Breathalyzer Interlocks Aren\'t *that* Un-Libertarian

As long as we're ripping off titles, I'm going to rip off this one to respond to Sean's criticism of TJIC's support for breathalyzer interlocks.

I don't know whether requiring breathalyzer interlocks for driving on public roads is a good idea. But I do know that it's not inherently illiberal. The use of roads clearly has to be regulated in some way---if a small minority of drivers decide to start driving on the wrong side of the road, running red lights, and otherwise behaving recklessly, this renders the roads largely unusable for the rest of us. And as long as the government is forcing us to pay for its roads, it has a duty to make sure that we can use them as efficiently as practicable.

I don't see that requiring interlocks is, in principle, any more illiberal than imposing speed limits, requiring people to stop at red lights, or prohibiting reckless driving. Like any proposed regulation of the use of public property, it should be adopted or rejected based on cost-benefit analysis. This isn't the sort of thing that can be figured out a priori, but my suspicion is that interlocks for people previously convicted of DUIs (or perhaps only particularly egregious DUIs) would pass a reasonable cost-benefit analysis, whereas a general requirement presumably would not.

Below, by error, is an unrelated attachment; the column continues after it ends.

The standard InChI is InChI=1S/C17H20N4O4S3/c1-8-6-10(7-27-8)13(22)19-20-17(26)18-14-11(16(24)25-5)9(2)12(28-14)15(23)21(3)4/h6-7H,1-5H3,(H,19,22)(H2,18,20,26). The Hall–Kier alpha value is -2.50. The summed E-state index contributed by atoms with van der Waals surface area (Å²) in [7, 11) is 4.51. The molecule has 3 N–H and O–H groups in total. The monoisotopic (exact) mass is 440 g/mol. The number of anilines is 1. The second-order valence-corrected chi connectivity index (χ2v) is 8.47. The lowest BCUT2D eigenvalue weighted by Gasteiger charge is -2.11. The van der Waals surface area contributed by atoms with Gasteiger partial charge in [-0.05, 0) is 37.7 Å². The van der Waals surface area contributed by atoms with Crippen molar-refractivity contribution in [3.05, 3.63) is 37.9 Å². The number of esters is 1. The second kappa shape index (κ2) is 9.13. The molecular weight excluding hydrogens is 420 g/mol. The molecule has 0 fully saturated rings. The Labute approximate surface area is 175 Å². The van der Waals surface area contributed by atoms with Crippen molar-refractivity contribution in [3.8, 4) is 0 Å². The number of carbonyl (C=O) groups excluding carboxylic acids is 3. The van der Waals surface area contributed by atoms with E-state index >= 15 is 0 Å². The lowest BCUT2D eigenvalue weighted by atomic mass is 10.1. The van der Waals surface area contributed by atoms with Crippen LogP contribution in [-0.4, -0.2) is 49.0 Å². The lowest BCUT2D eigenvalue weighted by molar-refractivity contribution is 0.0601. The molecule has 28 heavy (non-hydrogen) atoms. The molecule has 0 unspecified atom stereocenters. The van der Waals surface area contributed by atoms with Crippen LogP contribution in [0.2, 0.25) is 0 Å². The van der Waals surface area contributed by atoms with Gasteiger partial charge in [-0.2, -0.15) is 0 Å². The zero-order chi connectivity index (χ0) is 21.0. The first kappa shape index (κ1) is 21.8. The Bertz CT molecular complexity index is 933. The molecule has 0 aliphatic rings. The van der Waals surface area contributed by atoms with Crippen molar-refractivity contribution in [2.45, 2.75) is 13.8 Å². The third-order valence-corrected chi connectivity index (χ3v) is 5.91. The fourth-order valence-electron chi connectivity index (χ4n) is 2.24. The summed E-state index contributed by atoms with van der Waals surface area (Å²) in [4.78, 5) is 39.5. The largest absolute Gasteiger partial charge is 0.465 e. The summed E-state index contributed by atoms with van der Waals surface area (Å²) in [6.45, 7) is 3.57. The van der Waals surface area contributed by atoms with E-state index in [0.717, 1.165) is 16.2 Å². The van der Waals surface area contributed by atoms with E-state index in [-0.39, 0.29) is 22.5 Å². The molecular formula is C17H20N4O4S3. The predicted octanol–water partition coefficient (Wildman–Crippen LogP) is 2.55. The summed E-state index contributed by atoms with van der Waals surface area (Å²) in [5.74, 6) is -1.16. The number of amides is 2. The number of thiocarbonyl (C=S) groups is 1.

I realize that there are problems with trusting the government to do cost-benefit analysis correctly. Like everything the government does, it's subject to the corrupting influence of politics and insulated from the correcting influences of the market. But if privatization is off the table, there's no alternative. We can't leave something up to the market when the government insists on maintaining its monopoly.

I also disagree that TJIC is making the same mistake Sean made in his long-since-retracted defense of workplace smoking bans. TJIC's argument is that the government should, in managing public property, attempt to approximate the policies that private owners would adopt. Imperfect as that approximation may be, the only alternative is to adopt policies that private owners would never adopt, which is clearly absurd when stated in such terms.

But what Sean was advocating (or at least praising with faint damnation) was that government should override market outcomes by dictating policy to private employers in markets which it deems insufficiently competitive. This is a completely different argument, and much weaker because in this case there is a superior alternative---to let the market outcomes stand.

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